Deliberately massacring the long suffering people of Gaza, using white phosphorous, cluster bombs, targeting UN Schools and using disgusting “Flechette” bombs which are aimed at killing civilians put Israel beyond the pale.

      It is important to remember, that Israel’s violent law-breaking is funded by the US. Israel obtains the latest American weapons and get full diplomatic and political support from the US.

      The military-industrial complex that Eisenhower famously warned about along with weapons manufacturers, oil companies, the Israeli lobby, neoconservatives and Christian Zionists all have a huge, disproportionate and nefarious influence in Washington.
      What’s more, the Senate voted 100-0 in support of Israeli actions in Gaza and 318-2 in the Congress.

      I don’t see Obama reversing 50 years of US foreign policy in the oil-rich Middle East just yet whilst the US economy is floundering and it is still reliant on oil.

      For this reason, Chomsky is quite correct that people should focus their attention on the US, rather than its imperial stooge, Israel and as a tactic boycotting Israel is of questionable merit.

      However, there is a very compelling moral case for boycotting a country that is in flagrant breach of UN Resolutions, Human Rights Acts and Geneva conventions and of course there is the apartheid-like structure to its country.

    • robespierre says:

      Deaglán,

      Boycotts are economic warfare. Israel is not our enemy. They are our democratic ally in the region and the majority of the people of Israel are moderate. This can be seen from the content in the press and media. They are surrounded by dictatorships or states like Lebanon that have shadow terrorist governments within their borders.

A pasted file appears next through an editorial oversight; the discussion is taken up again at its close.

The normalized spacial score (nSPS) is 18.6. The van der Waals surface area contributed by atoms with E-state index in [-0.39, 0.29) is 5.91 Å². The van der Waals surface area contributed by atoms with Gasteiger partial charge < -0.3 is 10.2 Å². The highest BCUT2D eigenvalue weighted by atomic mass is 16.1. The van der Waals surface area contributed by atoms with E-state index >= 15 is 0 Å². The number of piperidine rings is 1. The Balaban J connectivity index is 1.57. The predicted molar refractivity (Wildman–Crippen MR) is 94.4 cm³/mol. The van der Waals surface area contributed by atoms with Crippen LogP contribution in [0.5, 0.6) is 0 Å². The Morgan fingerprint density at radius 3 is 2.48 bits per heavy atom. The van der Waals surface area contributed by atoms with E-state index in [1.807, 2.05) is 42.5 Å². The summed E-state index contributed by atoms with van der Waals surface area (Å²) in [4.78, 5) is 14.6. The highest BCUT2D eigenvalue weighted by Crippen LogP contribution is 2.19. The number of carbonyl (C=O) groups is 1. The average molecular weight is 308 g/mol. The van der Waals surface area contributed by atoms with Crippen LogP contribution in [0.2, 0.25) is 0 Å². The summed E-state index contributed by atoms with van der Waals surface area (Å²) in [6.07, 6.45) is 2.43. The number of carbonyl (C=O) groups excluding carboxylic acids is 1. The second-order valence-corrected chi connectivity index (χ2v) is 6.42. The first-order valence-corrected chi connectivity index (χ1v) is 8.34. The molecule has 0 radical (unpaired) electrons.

When the Arab OPEC states cease funding terrorism across the world and the West stops propping up corrupt dictatorships like that in Egypt maybe the situation can normalise. Israel should return to the pre-1967 borders, they should cease all land-grabbing, they should be forced to take the wall down, they should also be forced to leave the roads open.

      In other words, Israel and Palestine need civilianisation. There is an internationally-accepted means of doing this and that is Chapter 7 article 51 intervention in the United Nations Charter. The illegal wars in Lebanon and in Gaza where war-crimes undoubtedly happened gave the UN Security Council the pretext to send an international force into Israel to repeal the power and land-gains.

      The cordon sanitaire enforced by the wall and troops needs to be tackled but as you know the hypocrisies of the international political system make both peaceful intervention in Israel and the grubby practice of supporting dictatorships in the region both run back to Washington and the US will not allow either situation to be changed.

      Economic sanctions on Israel would be an embarrassing failure that would further destabilise the region. They have never worked – Ireland under De Valera, Iran under Khomeini and Zimbabwe under Mugabe. The civilian population always suffers disproportionately.

      This is merely more evidence of how clueless the Labour Party is. As we can see from the leader’s speech last weekend, they are cynical and opportunistic on domestic matters and have proposed no clever ideas (the blueshirts are to their credit trying) and they are led by foggy idealism and a scant concern for the people they purport to protect when looking overseas. Not very true to their Fabian roots.

      Have they considered the 8% of the Israeli population that are Hebrew-speaking Palestinians who would be just as affected by this as Jews and Gentiles in the state itself?

    • Conor Reidy says:

      Dr. Rory Miller wrote an interesting article on the wrongs, hypocrisy and general pointless nature of an economic boycott on Israel in 2005 in Magill Magazine. Available online at the Israeli Embassy website: (fourth article, half way down the page)

      http://url.ie/1ej9

    • Dave says:

      It always seems to me to be the case in the Israel-Palestine debate that people choose their team, accept that side’s evidence and discard the rest. Chomsky has set the precedent, I think.

      I’m sure he’d be hailed as a hero if he returned to Ireland, but that’s often the case with people who tell people what they want to hear.

    • Joanna Tuffy says:

      Robespierre,

      The motions calling for boycotts were not passed. The motion passed is here for your information: